Offset voltage output sum-gain occurred (0 voltage reference not centered between peak to peak wave) during summing two inputs of sine and square wave. Ignore the R5, as I was planning to add capacitors before it for high pass filter and remove DC offset.

We can add the filtering circuit by placing the capacitor (after the panning VR). If we target the cut off frequency (Fc) below 20Hz in AC signal, and has specific type of resistor (R), we can calculate the value of capacitor (C) needed or vice versa using the formula below:

Fc = 1 / (2π*R*C),

Generally, most modular builders will be using 1uF and 200K ohm resistance for AC coupling in op-amps for 0.7Hz threshold cut-off high pass filter. Adding second filter resistor (R) before potentiometer resistor or any resistor and having signal pass between those two resistor cause a voltage divider output to avoid low voltage output into the inverting input. We need to choose the resistor value carefully usually high value resistor such as 200K or 100K and this will effect the output voltage gain values. If we decrease the filter resistor value, the output voltage gain reduce and vice versa.

If I have 100K ohm and 1uF for the RC, It would give me 1.59Hz cut off. Therefore, we need to match the Fc from both RC and RiCi by using both the same R and C values. Hence, I need to readjust the value of Rf (which is R2 above) to maintain the gain factor of 2. Therefore,

2 = 1+ ( Rf/100K ohm)

2 – 1 = Rf/ 100K ohm

1*100K ohm = Rf.

If 100K ohm and 0.1uF for RC, at 2 gain factor, Ri and Rf will be at 100K ohm. For this case, it is best to change the capacitance value to change the cut-off high pass filter frequency. If we decrease the capacitance, we will increase the cut-off value. For example, 0.1uF or 100nF at 100K ohm will give you 15Hz cut off. However, it is best to keep the cut off frequency as near to 0.00 Hz to remove the DC offset components and retain as much possible AC frequency components (which losing the fundamentals that contributes to the harmonics), therefore 1uF, 4.7uF or 10uF bi-polar (ceramic) capacitor at 100Hz would do the job for that.

With sine wave and square wave signal summing. Output offset voltage is aligned at 0V with AC coupling RC. Note the voltage output gain no longer 10V (doubling the 5V original input to op-amp 3+). This is because the voltage input has attenuated by resistors (10K ohm) before summing junction and divided at filter resistor (after capacitor) junction.

We need to check the total sum of maximum input voltage before into +3 non-inverting input op-amp and readjust the resistors after potentiometer to avoid distortion at fixed gain stage. For the module size that I’ll be working, a total of 4 mono inputs is applied.

Voltage comparison between input voltage after resistors and RC filters at input +3 op-amp (green) and gained output voltage (red).

Ceramic capacitors are best for high frequency and large-value electrolytic capacitors are good for low frequency” (Michael Score, 2015).

However, at your own risk: since the output will be AC audio signal, the ‘low 5V DC’ voltage value of reverse audio signal (AC) will not damage blowing up the polarized capacitor that usually has rating above 20v (please read the component data sheet). Would be an ideal to have a non-polarised or bi-polar film or ceramic capacitor for mid to high frequency AC (audio) circuit. I guess, I will get some ceramic capacitor then.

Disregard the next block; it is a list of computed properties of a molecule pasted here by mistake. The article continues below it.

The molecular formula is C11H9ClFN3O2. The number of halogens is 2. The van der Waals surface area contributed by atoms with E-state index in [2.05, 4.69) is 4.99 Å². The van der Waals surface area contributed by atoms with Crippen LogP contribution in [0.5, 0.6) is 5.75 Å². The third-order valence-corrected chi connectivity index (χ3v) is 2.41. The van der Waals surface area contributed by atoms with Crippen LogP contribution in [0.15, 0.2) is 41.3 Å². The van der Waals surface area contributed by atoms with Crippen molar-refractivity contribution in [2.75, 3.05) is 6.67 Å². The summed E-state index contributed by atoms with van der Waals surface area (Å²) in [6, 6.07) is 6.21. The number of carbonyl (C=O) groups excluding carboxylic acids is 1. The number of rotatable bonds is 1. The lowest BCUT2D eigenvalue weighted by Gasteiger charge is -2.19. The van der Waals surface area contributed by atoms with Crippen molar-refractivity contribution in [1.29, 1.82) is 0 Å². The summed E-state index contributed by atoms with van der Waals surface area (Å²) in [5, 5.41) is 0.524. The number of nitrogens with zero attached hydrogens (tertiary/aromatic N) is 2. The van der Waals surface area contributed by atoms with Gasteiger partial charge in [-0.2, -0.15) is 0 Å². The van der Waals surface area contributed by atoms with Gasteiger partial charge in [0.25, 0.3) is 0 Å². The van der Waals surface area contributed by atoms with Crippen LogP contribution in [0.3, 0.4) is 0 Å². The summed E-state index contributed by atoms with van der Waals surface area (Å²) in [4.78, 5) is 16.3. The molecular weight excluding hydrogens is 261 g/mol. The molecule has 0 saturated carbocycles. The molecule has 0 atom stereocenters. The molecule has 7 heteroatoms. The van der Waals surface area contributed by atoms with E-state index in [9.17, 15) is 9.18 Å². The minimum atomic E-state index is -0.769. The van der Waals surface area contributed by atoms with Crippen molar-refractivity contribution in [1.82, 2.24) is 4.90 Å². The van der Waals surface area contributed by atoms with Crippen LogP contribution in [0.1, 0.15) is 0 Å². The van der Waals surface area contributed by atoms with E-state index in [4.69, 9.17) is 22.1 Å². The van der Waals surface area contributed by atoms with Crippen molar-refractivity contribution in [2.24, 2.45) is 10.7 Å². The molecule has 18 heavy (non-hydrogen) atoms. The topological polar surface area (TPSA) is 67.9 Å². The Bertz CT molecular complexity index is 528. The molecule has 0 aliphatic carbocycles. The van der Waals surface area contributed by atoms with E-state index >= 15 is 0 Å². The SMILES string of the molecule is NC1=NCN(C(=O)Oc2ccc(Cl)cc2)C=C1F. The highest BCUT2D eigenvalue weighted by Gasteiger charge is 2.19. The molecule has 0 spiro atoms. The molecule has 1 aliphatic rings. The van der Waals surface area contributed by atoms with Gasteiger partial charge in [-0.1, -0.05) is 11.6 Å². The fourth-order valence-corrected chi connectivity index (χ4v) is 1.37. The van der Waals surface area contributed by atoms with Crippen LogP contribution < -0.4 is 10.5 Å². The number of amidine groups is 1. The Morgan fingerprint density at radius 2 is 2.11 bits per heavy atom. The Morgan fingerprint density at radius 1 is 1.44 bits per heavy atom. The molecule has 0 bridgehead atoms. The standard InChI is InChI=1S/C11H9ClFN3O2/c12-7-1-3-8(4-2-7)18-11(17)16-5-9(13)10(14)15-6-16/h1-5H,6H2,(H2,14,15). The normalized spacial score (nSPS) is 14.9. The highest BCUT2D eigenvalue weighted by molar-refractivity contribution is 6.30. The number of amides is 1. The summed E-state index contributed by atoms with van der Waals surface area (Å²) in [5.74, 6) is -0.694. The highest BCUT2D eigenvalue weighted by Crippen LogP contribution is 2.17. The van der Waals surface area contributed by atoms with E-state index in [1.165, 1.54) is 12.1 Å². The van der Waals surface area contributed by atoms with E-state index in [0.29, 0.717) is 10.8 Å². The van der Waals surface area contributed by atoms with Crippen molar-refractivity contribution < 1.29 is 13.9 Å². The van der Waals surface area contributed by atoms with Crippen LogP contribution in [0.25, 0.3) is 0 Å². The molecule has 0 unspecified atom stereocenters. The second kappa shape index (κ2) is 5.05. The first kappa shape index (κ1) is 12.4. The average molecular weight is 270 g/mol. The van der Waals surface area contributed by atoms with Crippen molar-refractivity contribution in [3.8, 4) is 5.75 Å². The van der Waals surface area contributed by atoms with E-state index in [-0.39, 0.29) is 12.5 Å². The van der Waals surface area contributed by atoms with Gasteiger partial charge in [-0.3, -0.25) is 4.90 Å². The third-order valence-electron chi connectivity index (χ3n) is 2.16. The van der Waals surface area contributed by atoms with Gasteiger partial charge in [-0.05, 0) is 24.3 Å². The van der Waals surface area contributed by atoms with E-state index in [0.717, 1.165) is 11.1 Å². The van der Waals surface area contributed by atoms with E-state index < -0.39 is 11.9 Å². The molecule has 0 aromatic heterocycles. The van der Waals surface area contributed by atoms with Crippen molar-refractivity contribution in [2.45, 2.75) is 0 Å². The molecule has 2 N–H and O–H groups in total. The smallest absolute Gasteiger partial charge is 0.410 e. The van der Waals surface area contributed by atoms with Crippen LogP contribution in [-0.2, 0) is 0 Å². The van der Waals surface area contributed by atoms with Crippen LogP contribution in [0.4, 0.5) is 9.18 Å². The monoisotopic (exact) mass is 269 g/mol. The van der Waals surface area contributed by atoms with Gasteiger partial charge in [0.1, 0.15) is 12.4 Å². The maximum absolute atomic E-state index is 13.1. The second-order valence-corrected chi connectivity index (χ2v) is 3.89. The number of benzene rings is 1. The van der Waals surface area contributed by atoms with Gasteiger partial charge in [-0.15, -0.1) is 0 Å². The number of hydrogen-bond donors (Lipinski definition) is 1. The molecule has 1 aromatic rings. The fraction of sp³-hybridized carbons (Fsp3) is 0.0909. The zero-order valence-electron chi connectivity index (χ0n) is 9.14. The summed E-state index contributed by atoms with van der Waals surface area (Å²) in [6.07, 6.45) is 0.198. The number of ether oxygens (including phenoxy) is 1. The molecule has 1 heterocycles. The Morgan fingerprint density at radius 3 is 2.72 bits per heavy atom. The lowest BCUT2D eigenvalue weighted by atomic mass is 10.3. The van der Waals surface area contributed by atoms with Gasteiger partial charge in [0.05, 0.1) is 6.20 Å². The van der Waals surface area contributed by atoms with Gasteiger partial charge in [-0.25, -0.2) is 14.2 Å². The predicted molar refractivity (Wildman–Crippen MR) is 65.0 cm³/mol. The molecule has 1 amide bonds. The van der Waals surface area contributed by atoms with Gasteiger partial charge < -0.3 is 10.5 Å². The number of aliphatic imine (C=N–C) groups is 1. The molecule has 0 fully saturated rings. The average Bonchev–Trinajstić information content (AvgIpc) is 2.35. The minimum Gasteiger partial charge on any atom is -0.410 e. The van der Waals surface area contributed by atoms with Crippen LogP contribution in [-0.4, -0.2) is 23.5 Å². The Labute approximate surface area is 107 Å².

Vactrol Panner

Inspired by Make Noise X-Pan Stereo Mixer; A linear potentiometer panning will provide linear vector image while logarithmic potentiometer panning will provide ‘curved’ vector image. Combining Left and Right panoramic, the linear pot will produce triangle vector while the logarithmic pot will produced semi circular vector. We will explore types of potentiometer values and mechanism to produce desired panoramic audio images for quadrophonic audio imaging in the future, which can be audibly simulated in Pure Data. Back to Vactrol Panner, after spending two days circuit searching, reading and experimenting for vactrol based variable resistance ‘flip-flop’ circuit to produce similar circuit result with 3-pin potentiometer voltage divider, I had managed to find the solution using the Circuit Wizard Simulation Software. Read here. However, we need to fine tuning the resistance ratio between two NPN resistors using voltage probe between the two voltage outputs (Left and Right signals). Theoretically, when the vactrol active [LED bright = LDR resistance low], producing high voltage output for Right signal. We need to duplicate the high voltage output to low the voltage output (2nd output) for the Left signal output. The circuit is based on ‘dark sensor’ LDR circuit using two NPN transistors and mod with two ‘ratio’ resistors only. For consistent variables of the panning, I will replace the 3-pin potentiometer voltage divider with 2-pin with 1-ground mode potentiometer (variable resistor) and divide the voltage using the two NPN transistor-resistor ratio ‘dark sensor’ circuit. The vactrol input will be switchable with the potentiometer using switchtable mono jack (refer to my diy multiplier module).

I did try using the qucs to simulate the LDR (see video tutorial here) but would be more engaging (observable real-time animated results) to simulate LDR and NPN circuit with Circuit Wizard. Alternatively we can do circuit simulation online via

p/s. Interesting reading on panning (signal spread within image field), crossfading (attenuation transition), and morphing (time-based complex signal changes) here.